Among different techniques used to generate signals in these platforms, electrochemical methods have shown the most suitable results because of their simple instrumentation, easy signal quantification, rapid response, low cost, portability, reliability, good sensitivity, and excellent selectivity [11,12]. The sensitivity of biosensor platforms depend on various parameters, such as the microfluidic flow, as well as the specific surface area, conductivity, and charge transfer properties of the sensing platform [9]. In this regard, functionalized gold nanoparticles (AuNPs) have shown promising results in improving the performance of the system through facilitating the electron exchange between the antibody complex and the electrode [13].
Despite the recent improvements in the development of multiplexed microfluidic-based systems, especially in personalized cancer diagnostics, a clear challenge still resides in the integration and operation of such microfluidic platforms for the measurement of different biomarkers in clinical practice [14,15,16]. As such, a few attempts have been made in the past for the development of new screening assay methods for bone turnover markers (BTMs); yet none have succeeded to fully satisfy the criteria needed for their application in clinical practice [17]. BTMs are important determinants of bone strength as they demonstrate the bone-remodeling rate by assessing bone resorption and formation [18,19]. Monitoring the efficacy of bone-active drugs is currently the most promising clinical application for BTMs since, by using this technique, the changes in BTM levels in response to therapeutic interventions would be measurable in a shorter time interval (as early as 4–12 weeks) [20]. Moreover, the pre-treatment levels are also useful in identifying the patients who will most benefit from the treatment. This is while “the routine use of biochemical markers of bone turnover in clinical practice is not generally recommended, as these tests vary in sensitivity and specificity and their appropriate role in patient management is not yet known [21].” Thus, measuring bone mineral density (BMD) using dual energy X-ray absorptiometry (DXA) is currently considered as the gold standard for osteoporosis diagnosis despite its proven setbacks [22,23].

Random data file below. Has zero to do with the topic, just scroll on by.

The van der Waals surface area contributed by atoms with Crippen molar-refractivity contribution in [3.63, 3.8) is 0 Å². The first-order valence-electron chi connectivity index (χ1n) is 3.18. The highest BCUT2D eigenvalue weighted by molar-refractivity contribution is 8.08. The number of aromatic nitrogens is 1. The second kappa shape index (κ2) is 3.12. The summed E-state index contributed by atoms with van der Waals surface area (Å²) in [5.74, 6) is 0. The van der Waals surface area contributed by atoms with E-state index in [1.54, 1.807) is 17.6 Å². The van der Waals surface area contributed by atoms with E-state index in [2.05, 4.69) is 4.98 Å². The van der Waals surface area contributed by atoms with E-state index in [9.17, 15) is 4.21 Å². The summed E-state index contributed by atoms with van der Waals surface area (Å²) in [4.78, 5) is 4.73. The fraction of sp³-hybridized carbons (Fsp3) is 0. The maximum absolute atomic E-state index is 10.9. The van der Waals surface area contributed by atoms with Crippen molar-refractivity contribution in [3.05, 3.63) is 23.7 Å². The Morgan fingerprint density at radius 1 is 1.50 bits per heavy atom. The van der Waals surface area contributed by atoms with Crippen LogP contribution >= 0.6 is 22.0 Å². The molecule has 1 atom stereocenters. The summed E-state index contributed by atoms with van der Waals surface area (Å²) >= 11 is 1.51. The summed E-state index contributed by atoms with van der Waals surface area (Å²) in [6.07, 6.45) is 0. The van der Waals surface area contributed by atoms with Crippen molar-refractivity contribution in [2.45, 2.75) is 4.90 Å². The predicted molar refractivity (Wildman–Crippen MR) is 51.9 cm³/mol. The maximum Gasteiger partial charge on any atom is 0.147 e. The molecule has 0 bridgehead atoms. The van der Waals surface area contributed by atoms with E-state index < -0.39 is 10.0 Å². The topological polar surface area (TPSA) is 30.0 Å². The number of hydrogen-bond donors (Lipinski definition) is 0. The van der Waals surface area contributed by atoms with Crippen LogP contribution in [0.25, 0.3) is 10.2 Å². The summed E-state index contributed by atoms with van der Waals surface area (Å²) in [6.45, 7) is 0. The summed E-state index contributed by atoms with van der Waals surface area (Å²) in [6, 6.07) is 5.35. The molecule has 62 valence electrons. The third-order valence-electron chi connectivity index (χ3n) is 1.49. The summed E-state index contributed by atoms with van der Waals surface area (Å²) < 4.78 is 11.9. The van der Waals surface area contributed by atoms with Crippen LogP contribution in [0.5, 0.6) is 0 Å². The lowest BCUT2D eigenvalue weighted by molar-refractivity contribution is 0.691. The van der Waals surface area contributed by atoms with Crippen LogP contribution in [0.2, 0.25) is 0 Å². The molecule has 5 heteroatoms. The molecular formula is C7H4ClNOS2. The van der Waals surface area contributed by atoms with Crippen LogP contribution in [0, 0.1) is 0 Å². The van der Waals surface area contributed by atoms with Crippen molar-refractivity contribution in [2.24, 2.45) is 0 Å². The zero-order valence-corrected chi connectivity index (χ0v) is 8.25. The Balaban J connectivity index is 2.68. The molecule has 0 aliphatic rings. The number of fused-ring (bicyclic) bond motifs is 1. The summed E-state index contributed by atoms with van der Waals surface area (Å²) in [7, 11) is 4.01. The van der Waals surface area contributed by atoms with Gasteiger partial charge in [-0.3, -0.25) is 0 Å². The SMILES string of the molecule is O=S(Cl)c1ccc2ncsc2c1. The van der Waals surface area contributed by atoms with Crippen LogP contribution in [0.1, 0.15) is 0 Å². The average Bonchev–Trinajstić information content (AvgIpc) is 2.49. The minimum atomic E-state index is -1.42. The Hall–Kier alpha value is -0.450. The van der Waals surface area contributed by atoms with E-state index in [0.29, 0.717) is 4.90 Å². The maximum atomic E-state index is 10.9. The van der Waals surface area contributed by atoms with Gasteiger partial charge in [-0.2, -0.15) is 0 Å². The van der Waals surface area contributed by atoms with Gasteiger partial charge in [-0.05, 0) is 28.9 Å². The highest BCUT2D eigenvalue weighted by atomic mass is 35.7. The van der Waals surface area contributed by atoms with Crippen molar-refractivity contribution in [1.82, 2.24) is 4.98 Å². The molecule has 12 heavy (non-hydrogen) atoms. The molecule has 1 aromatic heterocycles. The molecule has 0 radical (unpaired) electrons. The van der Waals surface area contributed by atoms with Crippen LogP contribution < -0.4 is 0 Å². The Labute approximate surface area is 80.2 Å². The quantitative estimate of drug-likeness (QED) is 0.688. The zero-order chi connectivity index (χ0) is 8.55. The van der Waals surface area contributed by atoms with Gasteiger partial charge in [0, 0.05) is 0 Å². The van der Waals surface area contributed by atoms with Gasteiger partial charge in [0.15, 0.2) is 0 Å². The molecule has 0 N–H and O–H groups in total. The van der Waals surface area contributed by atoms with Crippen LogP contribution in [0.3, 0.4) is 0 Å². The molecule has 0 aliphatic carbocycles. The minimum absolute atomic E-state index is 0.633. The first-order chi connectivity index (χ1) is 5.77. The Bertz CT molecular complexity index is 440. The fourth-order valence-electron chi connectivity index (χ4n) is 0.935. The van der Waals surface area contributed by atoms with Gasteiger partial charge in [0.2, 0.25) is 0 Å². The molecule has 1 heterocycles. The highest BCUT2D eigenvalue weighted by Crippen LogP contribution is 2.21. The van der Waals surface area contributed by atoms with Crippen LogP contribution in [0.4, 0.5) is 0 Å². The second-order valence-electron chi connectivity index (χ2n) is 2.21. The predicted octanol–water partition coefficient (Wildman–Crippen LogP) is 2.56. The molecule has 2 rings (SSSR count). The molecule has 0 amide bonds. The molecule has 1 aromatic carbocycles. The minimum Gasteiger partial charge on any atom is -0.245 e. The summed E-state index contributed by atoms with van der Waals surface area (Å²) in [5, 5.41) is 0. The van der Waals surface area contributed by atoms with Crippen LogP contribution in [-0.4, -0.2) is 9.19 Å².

In the present work, we report the design and fabrication of a sensitive microfluidic platform integrated with electrochemical sensing that can easily be translated into a protein biomarker diagnostic. To our knowledge, this is the first microfluidic-based device designed as a step toward developing a PoC system for the measurement of several BTMs.

2. Results

2.1. Osteokit Characterization

Having a well-dispersed layer of AuNPs with a uniform size distribution is the first and a critical step in surface modification. The deposition time and scan rate are, therefore, properly controlled to assure sufficient deposition and uniform distribution of AuNPs [24]. The electrochemical behavior of the stepwise fabrication of the electrochemical sensor chip was studied using cyclic voltammetry (CV). Compared with conventional electrodes, the as-prepared AuNPs-based electrode-on-chip showed a 7.5-fold larger current response [24].
As mentioned in our previous article, the adsorption of the antibodies onto the working electrode was associated with a significant reduction of the conductive area of the working electrode, as well as a considerable increase in its electric resistance, resulting in a significant decrease in the magnitude of the electrochemical response current [25]. This suggests successful immobilization of antibodies on the electrode.
Later, the presence of antigens on the working electrode resulted in an increase in the double-layer capacitance and, hence, reduced electrochemical behavior of the test solution proportional to the concentration of the antigen. This was used as the basis for the determination of antigen concentration and plotting the calibration curve.

2.2. Calibration of the Osteokit

The electrochemical response of the Osteokit was studied as a function of different concentrations of osteocalcin (Oc) and collagen type 1 cross-linked C-telopeptide (CTX) using chronoamperometry technique under identical experimental conditions (0.1 mM potassium ferricyanide [K3Fe(CN)6] as a redox probe, at a potential of 0.65 V for 15 s), respectively. It is noted that the sample consumption of this prototype chip was only 100 μL, which is less than traditional methods (10 mL).
The magnitude of response current ratio decreased with increasing antigen concentrations; this is due to the formation of immune complexes between the antibody and antigen, resulting in a hindrance in electron charge transfer rate at the electrode–electrolyte interface (Figure 1). The magnitude of current ratio in the Osteokit with a CTX immunoelectrode was linearly dependent on the logarithmic CTX concentration with an R2 of 0.78. The correlation coefficient was 0.99 and the limits of detection (LOD) and limits of quantification (LOQ) were calculated to be 1.39 pg/mL and 4.22 pg/mL, respectively.